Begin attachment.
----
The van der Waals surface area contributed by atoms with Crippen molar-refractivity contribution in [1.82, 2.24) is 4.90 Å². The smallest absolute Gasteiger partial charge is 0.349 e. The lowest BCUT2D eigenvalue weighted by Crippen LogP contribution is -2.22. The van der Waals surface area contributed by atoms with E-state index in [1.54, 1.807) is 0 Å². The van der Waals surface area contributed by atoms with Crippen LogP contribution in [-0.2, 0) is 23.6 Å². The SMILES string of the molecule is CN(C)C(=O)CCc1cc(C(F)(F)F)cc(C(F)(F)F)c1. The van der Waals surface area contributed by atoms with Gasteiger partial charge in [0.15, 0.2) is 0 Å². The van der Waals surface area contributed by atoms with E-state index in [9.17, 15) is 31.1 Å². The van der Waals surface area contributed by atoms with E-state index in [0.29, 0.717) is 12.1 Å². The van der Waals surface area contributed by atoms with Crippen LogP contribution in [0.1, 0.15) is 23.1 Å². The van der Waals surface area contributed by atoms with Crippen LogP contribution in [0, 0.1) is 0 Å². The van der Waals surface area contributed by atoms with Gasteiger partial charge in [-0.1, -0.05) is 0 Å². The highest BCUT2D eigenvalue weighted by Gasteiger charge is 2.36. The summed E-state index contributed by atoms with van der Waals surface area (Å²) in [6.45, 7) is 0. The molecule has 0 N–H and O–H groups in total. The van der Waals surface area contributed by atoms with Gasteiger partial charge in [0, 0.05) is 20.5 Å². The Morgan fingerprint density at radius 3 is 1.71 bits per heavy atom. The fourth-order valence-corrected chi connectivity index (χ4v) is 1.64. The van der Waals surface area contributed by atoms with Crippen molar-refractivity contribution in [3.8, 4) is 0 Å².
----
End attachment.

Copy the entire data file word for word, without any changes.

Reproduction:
The van der Waals surface area contributed by atoms with Crippen molar-refractivity contribution in [1.82, 2.24) is 4.90 Å². The smallest absolute Gasteiger partial charge is 0.349 e. The lowest BCUT2D eigenvalue weighted by Crippen LogP contribution is -2.22. The van der Waals surface area contributed by atoms with E-state index in [1.54, 1.807) is 0 Å². The van der Waals surface area contributed by atoms with Crippen LogP contribution in [-0.2, 0) is 23.6 Å². The SMILES string of the molecule is CN(C)C(=O)CCc1cc(C(F)(F)F)cc(C(F)(F)F)c1. The van der Waals surface area contributed by atoms with Gasteiger partial charge in [0.15, 0.2) is 0 Å². The van der Waals surface area contributed by atoms with E-state index in [9.17, 15) is 31.1 Å². The van der Waals surface area contributed by atoms with E-state index in [0.29, 0.717) is 12.1 Å². The van der Waals surface area contributed by atoms with Crippen LogP contribution in [0.1, 0.15) is 23.1 Å². The van der Waals surface area contributed by atoms with Crippen LogP contribution in [0, 0.1) is 0 Å². The van der Waals surface area contributed by atoms with Gasteiger partial charge in [-0.1, -0.05) is 0 Å². The highest BCUT2D eigenvalue weighted by Gasteiger charge is 2.36. The summed E-state index contributed by atoms with van der Waals surface area (Å²) in [6.45, 7) is 0. The molecule has 0 N–H and O–H groups in total. The van der Waals surface area contributed by atoms with Gasteiger partial charge in [0, 0.05) is 20.5 Å². The Morgan fingerprint density at radius 3 is 1.71 bits per heavy atom. The fourth-order valence-corrected chi connectivity index (χ4v) is 1.64. The van der Waals surface area contributed by atoms with Crippen molar-refractivity contribution in [3.8, 4) is 0 Å².